Death Cab For Cutie deliver an unexpectedly fun and fast-paced Auckland show. Are Death Cab for Cutie a nostalgia act? It was this question that puzzled me as I arrived at last night's concert at the St James Theatre, the band's first ever Auckland show and a leisurely three days since their performance in Wellington on Saturday.
Tickled finds humour in the absurd, but its subjects truly shine once David Farrier steps aside. Tickled opens with Hilary Barry's disembodied voice declaring David Farrier "everyone's favourite pop culture journalist", a clip no doubt extracted from his days at TV3.
If developing these contestants into marketable singers is the aim, why do they seem so anonymous? The theme of this week's X Factor performance show was the bleakly ironic 'One Hit Wonders' and in an act of total sadism our dear sweet X Factees were asked to peer into their futures: "Who are they, exactly?"
In Spectre, James Bond has an origin story fit for a marvel superhero. Unfortunately, it ends up feeling tacked on, unnecessary and cynical. There's a moment in Spectre when, having narrowly scrambled free from a particularly explosive penultimate showdown, Daniel Craig turns to Bond girl Lea Seydoux and announces briskly "It's not over yet".
How much you enjoy The Martian will depend heavily on just how charming you find Matt Damon. Ridley Scott, on the back of a slew of disappointments, is rolling the dice once again with the release of space epic The Martian.
After a long tedious period of gestation a star is finally born, and last night we welcomed Beau into the world as X Factor NZ victor and proud new car owner. Taking out smug Shore boys Brendon Thomas and the Vibes and sweet, lovely Nyssa, Beau's inconsistencies paled in comparison to his much-celebrated "uniqueness" and I guess that means he's as deserving as anyone.
This week we arrived at the X Factor NZ semi-finals, "the toughest of all the rounds," according to Dominic Bowden. With the loss of Stevie "Hatbeard" Tonks, our burgeoning baby stars are now whittled down to three and we have but a week left to find out just who wins that car.
Why does The X Factor NZ seem infinitely more interested in what's going on with the judges? This week our dear X Factees performed New Zealand hits from the past 25 years, and while one might think "ah because it is May which is New Zealand Music month" one would be mistaken as that was never mentioned, and instead this week The X Factor celebrated 25 years of NZ On Air.
This week was yet another reminder that beneath a thin veneer of order, chaos still reigns at X Factor NZ. With the announcement this week that Dominic Bowden is to be hosting Dancing with the Stars, it seems timely to query, what the hell is the deal with this guy?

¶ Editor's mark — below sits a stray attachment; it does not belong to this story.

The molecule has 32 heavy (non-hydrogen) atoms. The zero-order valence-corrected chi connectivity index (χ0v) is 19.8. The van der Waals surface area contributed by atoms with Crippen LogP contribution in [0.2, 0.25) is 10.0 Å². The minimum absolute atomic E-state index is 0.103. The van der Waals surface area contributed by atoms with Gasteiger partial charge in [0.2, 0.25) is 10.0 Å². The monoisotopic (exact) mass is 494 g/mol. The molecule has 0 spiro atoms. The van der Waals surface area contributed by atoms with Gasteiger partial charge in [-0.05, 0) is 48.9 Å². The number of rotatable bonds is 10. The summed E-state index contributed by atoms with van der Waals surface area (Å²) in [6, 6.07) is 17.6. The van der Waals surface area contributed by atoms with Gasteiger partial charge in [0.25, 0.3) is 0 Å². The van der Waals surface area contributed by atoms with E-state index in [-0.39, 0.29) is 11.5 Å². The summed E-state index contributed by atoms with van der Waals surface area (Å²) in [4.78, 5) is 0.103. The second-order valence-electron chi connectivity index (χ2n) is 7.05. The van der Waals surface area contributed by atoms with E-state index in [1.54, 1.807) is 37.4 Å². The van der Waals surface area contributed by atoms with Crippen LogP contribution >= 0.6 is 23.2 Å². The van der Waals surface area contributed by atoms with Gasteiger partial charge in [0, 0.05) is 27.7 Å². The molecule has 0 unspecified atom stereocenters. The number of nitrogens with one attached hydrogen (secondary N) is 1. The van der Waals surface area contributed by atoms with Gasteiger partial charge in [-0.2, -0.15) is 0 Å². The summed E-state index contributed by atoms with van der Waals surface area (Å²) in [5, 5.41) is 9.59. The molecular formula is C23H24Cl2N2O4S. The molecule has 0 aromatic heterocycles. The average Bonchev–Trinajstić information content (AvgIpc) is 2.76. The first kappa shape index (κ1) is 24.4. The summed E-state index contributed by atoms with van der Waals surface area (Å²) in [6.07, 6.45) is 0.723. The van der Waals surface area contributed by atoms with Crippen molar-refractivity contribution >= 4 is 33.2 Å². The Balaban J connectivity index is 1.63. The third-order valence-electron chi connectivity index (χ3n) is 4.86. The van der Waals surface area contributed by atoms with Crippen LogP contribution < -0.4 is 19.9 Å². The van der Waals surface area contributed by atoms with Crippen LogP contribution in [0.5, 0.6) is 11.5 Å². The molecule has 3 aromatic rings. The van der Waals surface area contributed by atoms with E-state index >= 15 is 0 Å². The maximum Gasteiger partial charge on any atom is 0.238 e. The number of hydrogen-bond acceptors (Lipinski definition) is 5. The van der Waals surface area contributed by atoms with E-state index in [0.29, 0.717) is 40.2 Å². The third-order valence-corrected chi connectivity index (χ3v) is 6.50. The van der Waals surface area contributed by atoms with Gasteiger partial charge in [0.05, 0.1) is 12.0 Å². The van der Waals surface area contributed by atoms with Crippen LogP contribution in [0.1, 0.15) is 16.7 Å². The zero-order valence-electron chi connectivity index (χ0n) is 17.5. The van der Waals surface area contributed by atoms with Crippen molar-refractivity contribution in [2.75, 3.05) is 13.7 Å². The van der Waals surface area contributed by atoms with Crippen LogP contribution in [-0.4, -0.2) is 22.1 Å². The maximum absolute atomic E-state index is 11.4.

This week's recap + a very serious examination of the sexy emotions that are running high on The X Factor NZ.
A double elimination brings a harrowing ordeal of shock and dread. Presumably in an effort to spice things up and trim the fat, this week we awaited the first double elimination of the X Factor season.
Improvements have been made, true contenders are emerging and Dominic Bowden only grows in power. Coming in the wake of the sad cricket game and following a lot of very public turmoil on the show, the stakes were high this week for things to get back on track.
Morning music the fast track way to feeling good
H&M arrival clouded by allegations of unethical practices (+VIDEO)
Things take a lively twist at a mayoral debate with candidates Alezix Heneti and David Hay going head to head in a furious war of words (+VIDEO)
University staff and drama lovers are still waiting for the University of Auckland's Maidment Theatre to re-open after a sudden closure last year The doors of the University of Auckland's Maidment Theatre have been closed for months, and members of the local arts and culture community are starting to wonder if they will ever open again.
Events to benefit the city's homeless have been praised for engaging with the rough sleeping community The success of a book club for the homeless at Auckland's Central City Library has led to weekly Monday movie sessions attracting around 40 attendees every week.
AUT is being praised for promising to include gender-neutral bathroom facilities in new buildings
Protesters gathered in central Auckland on Saturday to call for better access to cannabis for medicinal purposes Protesters called for access to safe and legal medicinal cannabis in New Zealand at the Medical Cannabis March held in central Auckland on Saturday afternoon.
Residents are protesting about a proposed development on public land in Takapuna